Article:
Young Australians prefer to get their news from family, study finds

While one-third of young Australians feel confident about spotting fake news online, most rarely or never try to find out if online news stories are true or not.

 

Advancing children’s news media literacy: learning from the practices and experiences of young Australians
Media Culture and Society
By Tanya Notley and Michael Dezuanni
July 2019

Not all young people get their news from social media, according to Western Sydney University Australia and Queensland University of Technology researchers Tanya Notley and Michael Dezuanni. 

They found young people prefer to get their news from TV or their family. Therefore, it’s important to be cognizant of how familial beliefs affect the way a student learns media literacy.

Researchers also asked where participants got their news from the previous day:

Although one-third of young Australians said they feel confident about spotting fake news or misinformation online, more than half rarely or never try to find out if online news stories are true or not, according to the study.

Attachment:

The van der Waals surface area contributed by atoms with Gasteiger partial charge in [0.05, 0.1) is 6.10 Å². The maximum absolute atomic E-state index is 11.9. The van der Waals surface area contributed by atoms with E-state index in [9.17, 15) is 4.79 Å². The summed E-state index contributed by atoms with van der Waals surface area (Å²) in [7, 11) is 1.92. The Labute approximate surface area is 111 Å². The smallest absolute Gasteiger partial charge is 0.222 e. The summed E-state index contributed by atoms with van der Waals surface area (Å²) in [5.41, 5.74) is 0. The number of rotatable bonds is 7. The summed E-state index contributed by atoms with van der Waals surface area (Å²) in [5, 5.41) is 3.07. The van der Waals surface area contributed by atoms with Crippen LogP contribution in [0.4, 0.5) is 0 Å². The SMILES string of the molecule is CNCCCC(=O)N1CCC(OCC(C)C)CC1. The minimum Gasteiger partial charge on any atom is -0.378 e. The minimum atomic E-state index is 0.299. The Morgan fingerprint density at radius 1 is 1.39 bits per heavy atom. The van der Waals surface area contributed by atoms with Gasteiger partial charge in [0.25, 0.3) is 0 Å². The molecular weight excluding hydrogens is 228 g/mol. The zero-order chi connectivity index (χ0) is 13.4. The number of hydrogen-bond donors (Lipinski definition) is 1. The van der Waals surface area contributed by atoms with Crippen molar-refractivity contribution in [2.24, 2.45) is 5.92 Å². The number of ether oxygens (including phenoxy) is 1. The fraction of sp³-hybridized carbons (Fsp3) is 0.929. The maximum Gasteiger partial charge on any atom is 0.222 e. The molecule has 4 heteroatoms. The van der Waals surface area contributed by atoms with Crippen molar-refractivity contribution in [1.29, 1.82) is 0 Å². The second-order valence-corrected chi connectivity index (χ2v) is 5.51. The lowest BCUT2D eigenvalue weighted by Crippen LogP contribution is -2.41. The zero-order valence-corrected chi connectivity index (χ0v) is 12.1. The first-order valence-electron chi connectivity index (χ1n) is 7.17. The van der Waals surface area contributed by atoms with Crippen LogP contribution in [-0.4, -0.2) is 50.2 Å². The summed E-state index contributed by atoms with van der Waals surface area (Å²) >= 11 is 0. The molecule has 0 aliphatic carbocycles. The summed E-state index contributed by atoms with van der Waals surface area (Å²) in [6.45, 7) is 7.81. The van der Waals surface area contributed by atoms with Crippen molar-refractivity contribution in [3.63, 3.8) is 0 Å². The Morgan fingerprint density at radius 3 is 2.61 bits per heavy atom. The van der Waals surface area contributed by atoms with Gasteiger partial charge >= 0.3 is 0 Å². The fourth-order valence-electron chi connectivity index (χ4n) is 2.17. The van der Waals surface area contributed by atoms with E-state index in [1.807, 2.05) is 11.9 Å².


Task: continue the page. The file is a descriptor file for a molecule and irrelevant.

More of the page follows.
Their study suggests student discussions of getting news from social media can be a critical learning opportunity. “Young people must be meaningfully engaged in the design of policy and regulatory changes that seek to address the scale and impact of widespread disinformation,” they said.

Key Numbers·      

  • Researchers found 56 percent of teenage Australians and 49 percent of children said they sometimes use the same news sources as their parents or guardians.
  • Seventy-two percent of teenagers said they don’t access any news specifically made for people their age.   
  • Over half of 13- to 16-year-olds used Facebook for their news, while 54 percent of 8- to 12-year-olds said they didn’t get their news from any social networking site.
  • Almost one-fifth of participants said they hadn’t accessed news from any of the above sources in the past day.

Study Details

  • The researchers surveyed 1,000 young people in September 2017 about their news consumption, engagement and experience.
  • The results were based on age, on both children (aged 8 to 12 years) and for teens (aged 13 to 16 years). They also looked separately at the results for girls and boys, as well as geography (metropolitan vs rural/remote).
  • One of their key findings is that while young people consume a lot of news as a social experience, most don’t feel confident about spotting fake news.